Welcome to learning the steps of the research process.
This guide will teach you the steps of the research process and will also fill you in on ways you can use these steps to your advantage.
Each student is assigned to a librarian to serve as the student’s personal librarian for the entire time they are at Wilson College.
- Your Personal Librarian will be happy to help you with any research project you are assigned or even research on something you are personally interested in.
- We recommend checking in with your Personal Librarian at the start of every project, even if you think you have it under control yourself.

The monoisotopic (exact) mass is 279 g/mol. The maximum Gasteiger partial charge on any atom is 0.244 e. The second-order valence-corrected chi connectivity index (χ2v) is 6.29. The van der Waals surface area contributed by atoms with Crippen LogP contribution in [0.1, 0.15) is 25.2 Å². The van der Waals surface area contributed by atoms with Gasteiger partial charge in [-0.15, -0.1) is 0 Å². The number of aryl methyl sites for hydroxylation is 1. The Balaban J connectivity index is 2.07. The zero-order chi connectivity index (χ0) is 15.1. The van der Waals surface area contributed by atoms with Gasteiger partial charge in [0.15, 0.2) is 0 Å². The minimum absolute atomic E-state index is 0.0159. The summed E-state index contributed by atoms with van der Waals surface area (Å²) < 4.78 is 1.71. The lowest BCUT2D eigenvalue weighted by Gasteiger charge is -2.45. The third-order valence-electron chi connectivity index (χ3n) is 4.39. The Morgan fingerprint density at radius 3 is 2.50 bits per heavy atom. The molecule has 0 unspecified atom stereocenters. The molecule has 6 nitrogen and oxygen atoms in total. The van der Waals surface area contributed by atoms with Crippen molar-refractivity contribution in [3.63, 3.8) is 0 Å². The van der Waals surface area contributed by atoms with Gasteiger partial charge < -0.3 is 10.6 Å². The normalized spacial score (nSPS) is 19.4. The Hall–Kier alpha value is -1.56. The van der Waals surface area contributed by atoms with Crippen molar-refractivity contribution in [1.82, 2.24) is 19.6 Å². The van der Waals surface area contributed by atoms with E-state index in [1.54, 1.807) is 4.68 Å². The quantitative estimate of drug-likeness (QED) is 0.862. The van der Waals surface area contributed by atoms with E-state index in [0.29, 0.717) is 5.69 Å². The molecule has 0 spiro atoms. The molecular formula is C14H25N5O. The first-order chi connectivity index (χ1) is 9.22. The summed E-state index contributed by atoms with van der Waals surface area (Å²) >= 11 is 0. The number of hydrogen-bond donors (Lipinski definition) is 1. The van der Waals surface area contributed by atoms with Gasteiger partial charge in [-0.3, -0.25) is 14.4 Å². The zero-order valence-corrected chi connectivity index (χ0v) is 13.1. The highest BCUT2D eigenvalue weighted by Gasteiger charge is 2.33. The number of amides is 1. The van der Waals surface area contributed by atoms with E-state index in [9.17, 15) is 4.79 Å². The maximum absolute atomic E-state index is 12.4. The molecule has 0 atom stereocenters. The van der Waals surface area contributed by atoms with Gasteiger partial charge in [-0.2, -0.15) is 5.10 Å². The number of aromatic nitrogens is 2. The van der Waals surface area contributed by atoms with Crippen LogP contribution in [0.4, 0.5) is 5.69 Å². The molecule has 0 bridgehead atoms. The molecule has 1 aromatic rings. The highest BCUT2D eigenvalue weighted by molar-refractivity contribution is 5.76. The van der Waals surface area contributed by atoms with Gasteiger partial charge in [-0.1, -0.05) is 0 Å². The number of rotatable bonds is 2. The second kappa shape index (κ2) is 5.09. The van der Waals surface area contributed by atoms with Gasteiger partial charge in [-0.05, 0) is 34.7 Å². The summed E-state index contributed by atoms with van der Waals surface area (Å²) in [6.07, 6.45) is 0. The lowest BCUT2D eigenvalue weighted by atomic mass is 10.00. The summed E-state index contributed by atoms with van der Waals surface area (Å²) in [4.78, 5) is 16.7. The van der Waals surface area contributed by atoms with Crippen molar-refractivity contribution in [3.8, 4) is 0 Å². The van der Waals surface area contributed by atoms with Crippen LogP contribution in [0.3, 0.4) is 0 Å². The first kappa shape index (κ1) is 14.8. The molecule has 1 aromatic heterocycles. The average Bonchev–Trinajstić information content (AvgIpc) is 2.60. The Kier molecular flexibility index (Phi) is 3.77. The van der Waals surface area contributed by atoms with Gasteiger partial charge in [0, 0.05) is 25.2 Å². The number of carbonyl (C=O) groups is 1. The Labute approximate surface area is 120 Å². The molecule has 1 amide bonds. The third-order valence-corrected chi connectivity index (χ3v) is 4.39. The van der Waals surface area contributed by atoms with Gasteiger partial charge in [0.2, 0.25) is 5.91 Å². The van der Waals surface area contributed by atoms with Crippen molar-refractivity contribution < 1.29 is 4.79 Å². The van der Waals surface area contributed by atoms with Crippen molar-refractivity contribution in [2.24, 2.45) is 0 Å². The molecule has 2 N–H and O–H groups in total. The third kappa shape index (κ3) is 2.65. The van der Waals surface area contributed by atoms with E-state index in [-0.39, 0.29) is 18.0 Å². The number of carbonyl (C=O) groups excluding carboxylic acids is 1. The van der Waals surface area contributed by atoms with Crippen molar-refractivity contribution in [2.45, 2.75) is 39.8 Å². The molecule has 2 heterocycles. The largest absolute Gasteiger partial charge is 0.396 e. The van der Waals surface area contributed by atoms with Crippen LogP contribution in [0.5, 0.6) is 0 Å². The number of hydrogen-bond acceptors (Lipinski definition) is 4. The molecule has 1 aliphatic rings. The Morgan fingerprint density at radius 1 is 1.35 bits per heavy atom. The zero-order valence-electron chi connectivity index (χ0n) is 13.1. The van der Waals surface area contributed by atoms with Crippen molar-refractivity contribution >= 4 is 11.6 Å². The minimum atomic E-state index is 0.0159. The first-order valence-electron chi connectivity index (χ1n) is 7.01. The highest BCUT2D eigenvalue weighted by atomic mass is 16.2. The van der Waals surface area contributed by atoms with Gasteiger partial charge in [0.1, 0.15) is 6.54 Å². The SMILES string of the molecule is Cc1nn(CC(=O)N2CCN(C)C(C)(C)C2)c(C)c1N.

- Personal Librarians are assigned based on a student's FYS section. If you were not required to take FYS and you are an undergraduate student, it is based on your last name.
- If you are a graduate student, your Personal Librarian is assigned by program.
- Contact Kelly Spiese with questions about this program.
Before you get started with your research, it is good to know all of the resources available to you:
- Ask a Librarian Form
- Technology Training Request Form
- Hankey Center Wilson College Archives
- Excelsior Online Writing Lab: all the information you could ever need about APA and MLA format and citations
- Introduction to College Research: a free online textbook with a ton of helpful tips and advice about how to do research for college courses
Before you begin working on a research assignment and choosing a topic, it is important that you understand your assignment. Knowing the assignment requirements will help you work out a successful research plan. Make sure that you know:
- specific details about the assignment:
- paper length